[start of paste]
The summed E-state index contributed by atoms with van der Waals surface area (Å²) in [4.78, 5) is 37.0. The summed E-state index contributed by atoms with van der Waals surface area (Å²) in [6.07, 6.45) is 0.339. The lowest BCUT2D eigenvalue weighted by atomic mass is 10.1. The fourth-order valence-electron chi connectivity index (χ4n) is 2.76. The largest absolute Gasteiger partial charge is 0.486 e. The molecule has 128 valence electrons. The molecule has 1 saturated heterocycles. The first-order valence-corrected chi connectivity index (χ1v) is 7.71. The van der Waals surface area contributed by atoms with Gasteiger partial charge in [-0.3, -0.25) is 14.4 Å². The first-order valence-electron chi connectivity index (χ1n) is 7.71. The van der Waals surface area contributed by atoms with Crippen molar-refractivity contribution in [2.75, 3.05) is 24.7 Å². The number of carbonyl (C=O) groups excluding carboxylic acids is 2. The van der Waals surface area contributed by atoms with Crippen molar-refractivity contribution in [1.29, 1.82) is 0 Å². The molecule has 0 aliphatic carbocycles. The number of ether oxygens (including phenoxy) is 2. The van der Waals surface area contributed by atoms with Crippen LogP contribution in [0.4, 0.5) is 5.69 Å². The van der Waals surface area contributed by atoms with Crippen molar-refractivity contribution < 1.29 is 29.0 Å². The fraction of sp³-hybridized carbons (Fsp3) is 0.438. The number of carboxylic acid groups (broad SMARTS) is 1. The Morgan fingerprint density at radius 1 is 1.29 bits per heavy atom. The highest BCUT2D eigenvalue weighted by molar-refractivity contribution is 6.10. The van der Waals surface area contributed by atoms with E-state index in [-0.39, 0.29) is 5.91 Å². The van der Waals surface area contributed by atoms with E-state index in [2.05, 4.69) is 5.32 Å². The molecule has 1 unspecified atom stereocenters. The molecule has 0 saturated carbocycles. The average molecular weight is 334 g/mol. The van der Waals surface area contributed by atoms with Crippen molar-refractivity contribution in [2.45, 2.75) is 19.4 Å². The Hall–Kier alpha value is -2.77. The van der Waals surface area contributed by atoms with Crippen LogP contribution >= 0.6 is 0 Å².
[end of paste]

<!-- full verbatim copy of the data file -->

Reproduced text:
The summed E-state index contributed by atoms with van der Waals surface area (Å²) in [4.78, 5) is 37.0. The summed E-state index contributed by atoms with van der Waals surface area (Å²) in [6.07, 6.45) is 0.339. The lowest BCUT2D eigenvalue weighted by atomic mass is 10.1. The fourth-order valence-electron chi connectivity index (χ4n) is 2.76. The largest absolute Gasteiger partial charge is 0.486 e. The molecule has 128 valence electrons. The molecule has 1 saturated heterocycles. The first-order valence-corrected chi connectivity index (χ1v) is 7.71. The van der Waals surface area contributed by atoms with Gasteiger partial charge in [-0.3, -0.25) is 14.4 Å². The first-order valence-electron chi connectivity index (χ1n) is 7.71. The van der Waals surface area contributed by atoms with Crippen molar-refractivity contribution in [2.75, 3.05) is 24.7 Å². The number of carbonyl (C=O) groups excluding carboxylic acids is 2. The van der Waals surface area contributed by atoms with Crippen molar-refractivity contribution in [1.29, 1.82) is 0 Å². The molecule has 0 aliphatic carbocycles. The number of ether oxygens (including phenoxy) is 2. The van der Waals surface area contributed by atoms with Crippen LogP contribution in [0.4, 0.5) is 5.69 Å². The van der Waals surface area contributed by atoms with Crippen molar-refractivity contribution < 1.29 is 29.0 Å². The fraction of sp³-hybridized carbons (Fsp3) is 0.438. The number of carboxylic acid groups (broad SMARTS) is 1. The Morgan fingerprint density at radius 1 is 1.29 bits per heavy atom. The highest BCUT2D eigenvalue weighted by molar-refractivity contribution is 6.10. The van der Waals surface area contributed by atoms with E-state index in [-0.39, 0.29) is 5.91 Å². The van der Waals surface area contributed by atoms with E-state index in [2.05, 4.69) is 5.32 Å². The molecule has 1 unspecified atom stereocenters. The molecule has 0 saturated carbocycles. The average molecular weight is 334 g/mol. The van der Waals surface area contributed by atoms with Crippen molar-refractivity contribution in [2.45, 2.75) is 19.4 Å². The Hall–Kier alpha value is -2.77. The van der Waals surface area contributed by atoms with Crippen LogP contribution >= 0.6 is 0 Å².